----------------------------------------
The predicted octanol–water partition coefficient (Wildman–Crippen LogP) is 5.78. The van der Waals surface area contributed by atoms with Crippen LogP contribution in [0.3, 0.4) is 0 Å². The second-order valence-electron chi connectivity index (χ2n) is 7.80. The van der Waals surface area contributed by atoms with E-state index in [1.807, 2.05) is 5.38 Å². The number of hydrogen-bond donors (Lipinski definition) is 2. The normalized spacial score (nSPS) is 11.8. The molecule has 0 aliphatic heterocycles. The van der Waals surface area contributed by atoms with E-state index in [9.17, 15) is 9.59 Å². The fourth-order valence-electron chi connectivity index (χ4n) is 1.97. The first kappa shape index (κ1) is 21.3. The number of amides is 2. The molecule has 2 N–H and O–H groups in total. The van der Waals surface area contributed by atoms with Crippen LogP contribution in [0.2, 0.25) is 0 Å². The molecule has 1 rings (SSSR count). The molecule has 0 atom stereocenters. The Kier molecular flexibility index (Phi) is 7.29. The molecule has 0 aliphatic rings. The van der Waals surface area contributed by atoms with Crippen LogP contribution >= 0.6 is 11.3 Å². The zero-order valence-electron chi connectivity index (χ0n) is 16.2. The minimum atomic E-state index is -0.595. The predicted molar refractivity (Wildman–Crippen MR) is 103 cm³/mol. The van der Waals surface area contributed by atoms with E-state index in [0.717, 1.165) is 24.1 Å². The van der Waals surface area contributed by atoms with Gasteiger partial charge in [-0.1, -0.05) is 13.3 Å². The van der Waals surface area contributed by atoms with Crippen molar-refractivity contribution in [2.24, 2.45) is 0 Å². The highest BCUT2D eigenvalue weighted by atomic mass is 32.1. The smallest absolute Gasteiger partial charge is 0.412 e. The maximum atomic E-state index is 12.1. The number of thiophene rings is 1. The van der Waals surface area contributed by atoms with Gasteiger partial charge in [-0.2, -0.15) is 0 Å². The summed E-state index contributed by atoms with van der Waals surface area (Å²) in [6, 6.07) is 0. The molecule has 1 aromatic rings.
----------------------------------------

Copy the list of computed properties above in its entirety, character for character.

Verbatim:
The predicted octanol–water partition coefficient (Wildman–Crippen LogP) is 5.78. The van der Waals surface area contributed by atoms with Crippen LogP contribution in [0.3, 0.4) is 0 Å². The second-order valence-electron chi connectivity index (χ2n) is 7.80. The van der Waals surface area contributed by atoms with E-state index in [1.807, 2.05) is 5.38 Å². The number of hydrogen-bond donors (Lipinski definition) is 2. The normalized spacial score (nSPS) is 11.8. The molecule has 0 aliphatic heterocycles. The van der Waals surface area contributed by atoms with E-state index in [9.17, 15) is 9.59 Å². The fourth-order valence-electron chi connectivity index (χ4n) is 1.97. The first kappa shape index (κ1) is 21.3. The number of amides is 2. The molecule has 2 N–H and O–H groups in total. The van der Waals surface area contributed by atoms with Crippen LogP contribution in [0.2, 0.25) is 0 Å². The molecule has 1 rings (SSSR count). The molecule has 0 atom stereocenters. The Kier molecular flexibility index (Phi) is 7.29. The molecule has 0 aliphatic rings. The van der Waals surface area contributed by atoms with Crippen LogP contribution >= 0.6 is 11.3 Å². The zero-order valence-electron chi connectivity index (χ0n) is 16.2. The minimum atomic E-state index is -0.595. The predicted molar refractivity (Wildman–Crippen MR) is 103 cm³/mol. The van der Waals surface area contributed by atoms with E-state index in [0.717, 1.165) is 24.1 Å². The van der Waals surface area contributed by atoms with Gasteiger partial charge in [-0.1, -0.05) is 13.3 Å². The van der Waals surface area contributed by atoms with Crippen molar-refractivity contribution in [2.24, 2.45) is 0 Å². The highest BCUT2D eigenvalue weighted by atomic mass is 32.1. The smallest absolute Gasteiger partial charge is 0.412 e. The maximum atomic E-state index is 12.1. The number of thiophene rings is 1. The van der Waals surface area contributed by atoms with Gasteiger partial charge in [-0.2, -0.15) is 0 Å². The summed E-state index contributed by atoms with van der Waals surface area (Å²) in [6, 6.07) is 0. The molecule has 1 aromatic rings.